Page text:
LONDON, Sept. 2 (Xinhua) -- British Chancellor of the Exchequer George Osborne on Sunday said the government would underwrite altogether 50 billion pounds (79.3 billion U.S. dollars) of infrastructure and house building projects, in a bid to boost the country's sluggish economy.
Osborne said the Infrastructure (Financial Assistance) Bill would be introduced in the next few weeks and should become law by the end of October.
The Bill is to give green light to 40 billion pounds of construction projects by using the government's low interest rates to underwrite them.
Projects qualified for government guarantee must be "nationally significant," ready to start construction within 12 months, financially credible and be of "good value" for taxpayers.
Meanwhile, ministers are expected to make plans to underwrite up to 10 billion pounds worth of new homes, including guaranteeing the debt of housing associations and private sector developers.
The government will outline details for these projects very soon as the Parliament resumes from summer break this week.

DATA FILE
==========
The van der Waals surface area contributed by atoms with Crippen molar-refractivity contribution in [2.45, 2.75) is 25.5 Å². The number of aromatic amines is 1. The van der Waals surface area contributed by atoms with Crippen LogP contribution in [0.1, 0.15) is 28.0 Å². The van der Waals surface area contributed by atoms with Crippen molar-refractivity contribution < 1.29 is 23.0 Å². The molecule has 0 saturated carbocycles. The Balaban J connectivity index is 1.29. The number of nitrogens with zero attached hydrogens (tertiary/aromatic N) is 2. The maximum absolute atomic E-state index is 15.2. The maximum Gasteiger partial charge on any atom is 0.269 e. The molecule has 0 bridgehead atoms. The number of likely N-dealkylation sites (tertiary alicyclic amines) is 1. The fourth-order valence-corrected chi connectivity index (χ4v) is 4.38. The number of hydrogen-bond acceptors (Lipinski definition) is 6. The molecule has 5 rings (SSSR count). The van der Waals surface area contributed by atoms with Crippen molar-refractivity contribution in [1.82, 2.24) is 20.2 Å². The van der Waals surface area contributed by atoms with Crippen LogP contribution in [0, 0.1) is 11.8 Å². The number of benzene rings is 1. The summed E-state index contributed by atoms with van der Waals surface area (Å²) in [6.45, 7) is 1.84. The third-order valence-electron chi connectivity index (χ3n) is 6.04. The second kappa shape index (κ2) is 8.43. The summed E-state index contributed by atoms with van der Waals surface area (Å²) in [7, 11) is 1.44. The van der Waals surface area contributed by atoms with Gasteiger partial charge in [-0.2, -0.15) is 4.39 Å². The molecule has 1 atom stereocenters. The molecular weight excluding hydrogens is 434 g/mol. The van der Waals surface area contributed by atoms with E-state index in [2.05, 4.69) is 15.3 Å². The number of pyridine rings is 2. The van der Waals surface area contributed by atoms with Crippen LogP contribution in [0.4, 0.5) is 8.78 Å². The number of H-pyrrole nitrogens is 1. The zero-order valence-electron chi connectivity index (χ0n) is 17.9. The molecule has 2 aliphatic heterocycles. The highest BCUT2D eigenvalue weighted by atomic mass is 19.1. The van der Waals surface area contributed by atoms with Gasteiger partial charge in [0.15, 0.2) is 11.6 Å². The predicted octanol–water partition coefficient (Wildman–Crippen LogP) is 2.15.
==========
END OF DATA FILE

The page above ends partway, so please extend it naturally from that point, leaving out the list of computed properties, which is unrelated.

Commenting on the expansion of the Heathrow airport which has been repeatedly appealed by senior Conservative politicians recently, Osborne did not rule out the possibility of a third runway for Britain's largest airport, and agreed that extra runway capacity was needed in the South East of England.
"It is a question of where it should go - Heathrow, a new (Thames) estuary airport, Stansted, Gatwick - people have lots of different options," the Chancellor said.
On the same day, British Prime Minister David Cameron also expressed his determination to engine infrastructure projects in the country so as to promote the slugging economy, in an article in the local paper Mail on Sunday.
"Frankly, I am frustrated by the hoops you have to jump through to get anything done - and I come back to Parliament more determined than ever to cut through the dither that holds this country back." Cameron wrote.
The government's proposal for more construction projects has encountered strong opposition from some environmentalists and local residents who are concerned about potential damage to green belts and the so-called "English countryside landscape."